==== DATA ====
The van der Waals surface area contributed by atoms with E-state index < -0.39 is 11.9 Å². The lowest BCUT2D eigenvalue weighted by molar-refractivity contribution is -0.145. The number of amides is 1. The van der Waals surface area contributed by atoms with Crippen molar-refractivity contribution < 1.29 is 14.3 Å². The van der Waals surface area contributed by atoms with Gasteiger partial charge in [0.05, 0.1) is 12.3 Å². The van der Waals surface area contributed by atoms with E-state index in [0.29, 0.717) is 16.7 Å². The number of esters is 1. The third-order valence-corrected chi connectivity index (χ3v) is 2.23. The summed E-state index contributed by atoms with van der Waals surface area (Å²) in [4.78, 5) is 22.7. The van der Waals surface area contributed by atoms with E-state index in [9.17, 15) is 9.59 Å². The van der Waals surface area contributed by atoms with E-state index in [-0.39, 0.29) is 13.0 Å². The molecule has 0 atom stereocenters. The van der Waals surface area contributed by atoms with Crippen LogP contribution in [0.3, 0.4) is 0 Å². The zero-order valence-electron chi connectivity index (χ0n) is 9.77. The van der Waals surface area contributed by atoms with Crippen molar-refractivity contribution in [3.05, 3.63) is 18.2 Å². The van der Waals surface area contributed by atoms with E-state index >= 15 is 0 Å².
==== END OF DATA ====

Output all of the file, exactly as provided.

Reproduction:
The van der Waals surface area contributed by atoms with E-state index < -0.39 is 11.9 Å². The lowest BCUT2D eigenvalue weighted by molar-refractivity contribution is -0.145. The number of amides is 1. The van der Waals surface area contributed by atoms with Crippen molar-refractivity contribution < 1.29 is 14.3 Å². The van der Waals surface area contributed by atoms with Gasteiger partial charge in [0.05, 0.1) is 12.3 Å². The van der Waals surface area contributed by atoms with E-state index in [0.29, 0.717) is 16.7 Å². The number of esters is 1. The third-order valence-corrected chi connectivity index (χ3v) is 2.23. The summed E-state index contributed by atoms with van der Waals surface area (Å²) in [4.78, 5) is 22.7. The van der Waals surface area contributed by atoms with E-state index in [9.17, 15) is 9.59 Å². The van der Waals surface area contributed by atoms with E-state index in [-0.39, 0.29) is 13.0 Å². The molecule has 0 atom stereocenters. The van der Waals surface area contributed by atoms with Crippen LogP contribution in [0.3, 0.4) is 0 Å². The zero-order valence-electron chi connectivity index (χ0n) is 9.77. The van der Waals surface area contributed by atoms with Crippen molar-refractivity contribution in [3.05, 3.63) is 18.2 Å². The van der Waals surface area contributed by atoms with E-state index >= 15 is 0 Å².